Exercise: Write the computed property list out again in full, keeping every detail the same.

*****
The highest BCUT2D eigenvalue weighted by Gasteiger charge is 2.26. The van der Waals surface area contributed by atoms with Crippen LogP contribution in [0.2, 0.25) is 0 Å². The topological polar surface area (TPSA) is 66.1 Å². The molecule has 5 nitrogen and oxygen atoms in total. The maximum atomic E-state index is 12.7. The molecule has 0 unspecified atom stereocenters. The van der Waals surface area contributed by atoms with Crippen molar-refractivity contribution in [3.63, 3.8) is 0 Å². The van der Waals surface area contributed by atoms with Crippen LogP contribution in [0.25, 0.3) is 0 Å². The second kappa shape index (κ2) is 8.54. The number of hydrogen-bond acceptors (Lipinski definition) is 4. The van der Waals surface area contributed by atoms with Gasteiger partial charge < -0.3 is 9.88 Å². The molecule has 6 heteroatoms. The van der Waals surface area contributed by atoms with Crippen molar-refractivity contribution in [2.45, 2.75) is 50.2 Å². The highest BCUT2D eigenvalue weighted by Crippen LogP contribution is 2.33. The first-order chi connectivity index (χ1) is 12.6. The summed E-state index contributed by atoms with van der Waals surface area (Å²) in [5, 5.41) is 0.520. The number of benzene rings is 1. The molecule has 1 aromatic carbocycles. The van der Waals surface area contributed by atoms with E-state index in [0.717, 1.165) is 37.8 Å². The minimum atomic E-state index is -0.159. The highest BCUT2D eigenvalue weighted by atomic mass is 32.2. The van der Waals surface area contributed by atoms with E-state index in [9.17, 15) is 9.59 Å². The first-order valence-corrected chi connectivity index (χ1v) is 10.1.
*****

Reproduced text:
The highest BCUT2D eigenvalue weighted by Gasteiger charge is 2.26. The van der Waals surface area contributed by atoms with Crippen LogP contribution in [0.2, 0.25) is 0 Å². The topological polar surface area (TPSA) is 66.1 Å². The molecule has 5 nitrogen and oxygen atoms in total. The maximum atomic E-state index is 12.7. The molecule has 0 unspecified atom stereocenters. The van der Waals surface area contributed by atoms with Crippen molar-refractivity contribution in [3.63, 3.8) is 0 Å². The van der Waals surface area contributed by atoms with Crippen LogP contribution in [0.25, 0.3) is 0 Å². The second kappa shape index (κ2) is 8.54. The number of hydrogen-bond acceptors (Lipinski definition) is 4. The van der Waals surface area contributed by atoms with Gasteiger partial charge < -0.3 is 9.88 Å². The molecule has 6 heteroatoms. The van der Waals surface area contributed by atoms with Crippen molar-refractivity contribution in [2.45, 2.75) is 50.2 Å². The highest BCUT2D eigenvalue weighted by Crippen LogP contribution is 2.33. The first-order chi connectivity index (χ1) is 12.6. The summed E-state index contributed by atoms with van der Waals surface area (Å²) in [5, 5.41) is 0.520. The number of benzene rings is 1. The molecule has 1 aromatic carbocycles. The van der Waals surface area contributed by atoms with E-state index in [0.717, 1.165) is 37.8 Å². The minimum atomic E-state index is -0.159. The highest BCUT2D eigenvalue weighted by atomic mass is 32.2. The van der Waals surface area contributed by atoms with E-state index in [9.17, 15) is 9.59 Å². The first-order valence-corrected chi connectivity index (χ1v) is 10.1.